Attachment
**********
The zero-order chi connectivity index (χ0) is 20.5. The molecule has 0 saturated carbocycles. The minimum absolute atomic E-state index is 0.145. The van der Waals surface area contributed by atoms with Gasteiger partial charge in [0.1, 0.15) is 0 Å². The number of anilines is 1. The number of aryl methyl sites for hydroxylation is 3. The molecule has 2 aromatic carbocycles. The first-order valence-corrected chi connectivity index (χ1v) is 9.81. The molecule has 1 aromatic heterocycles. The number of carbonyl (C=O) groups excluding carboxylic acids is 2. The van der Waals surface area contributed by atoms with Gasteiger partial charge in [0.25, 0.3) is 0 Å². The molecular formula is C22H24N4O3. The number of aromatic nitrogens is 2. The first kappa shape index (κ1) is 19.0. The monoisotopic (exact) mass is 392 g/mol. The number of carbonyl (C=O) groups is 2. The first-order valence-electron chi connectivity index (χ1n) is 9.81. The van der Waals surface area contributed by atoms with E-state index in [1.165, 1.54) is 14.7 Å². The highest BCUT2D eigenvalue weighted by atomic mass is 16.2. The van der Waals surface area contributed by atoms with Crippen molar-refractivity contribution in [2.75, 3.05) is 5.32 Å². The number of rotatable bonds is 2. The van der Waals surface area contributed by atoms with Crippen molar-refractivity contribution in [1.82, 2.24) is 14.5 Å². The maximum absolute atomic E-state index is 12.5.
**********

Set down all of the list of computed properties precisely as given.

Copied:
The zero-order chi connectivity index (χ0) is 20.5. The molecule has 0 saturated carbocycles. The minimum absolute atomic E-state index is 0.145. The van der Waals surface area contributed by atoms with Gasteiger partial charge in [0.1, 0.15) is 0 Å². The number of anilines is 1. The number of aryl methyl sites for hydroxylation is 3. The molecule has 2 aromatic carbocycles. The first-order valence-corrected chi connectivity index (χ1v) is 9.81. The molecule has 1 aromatic heterocycles. The number of carbonyl (C=O) groups excluding carboxylic acids is 2. The van der Waals surface area contributed by atoms with Gasteiger partial charge in [0.25, 0.3) is 0 Å². The molecular formula is C22H24N4O3. The number of aromatic nitrogens is 2. The first kappa shape index (κ1) is 19.0. The monoisotopic (exact) mass is 392 g/mol. The number of carbonyl (C=O) groups is 2. The first-order valence-electron chi connectivity index (χ1n) is 9.81. The van der Waals surface area contributed by atoms with E-state index in [1.165, 1.54) is 14.7 Å². The highest BCUT2D eigenvalue weighted by atomic mass is 16.2. The van der Waals surface area contributed by atoms with Crippen molar-refractivity contribution in [2.75, 3.05) is 5.32 Å². The number of rotatable bonds is 2. The van der Waals surface area contributed by atoms with Crippen molar-refractivity contribution in [1.82, 2.24) is 14.5 Å². The maximum absolute atomic E-state index is 12.5.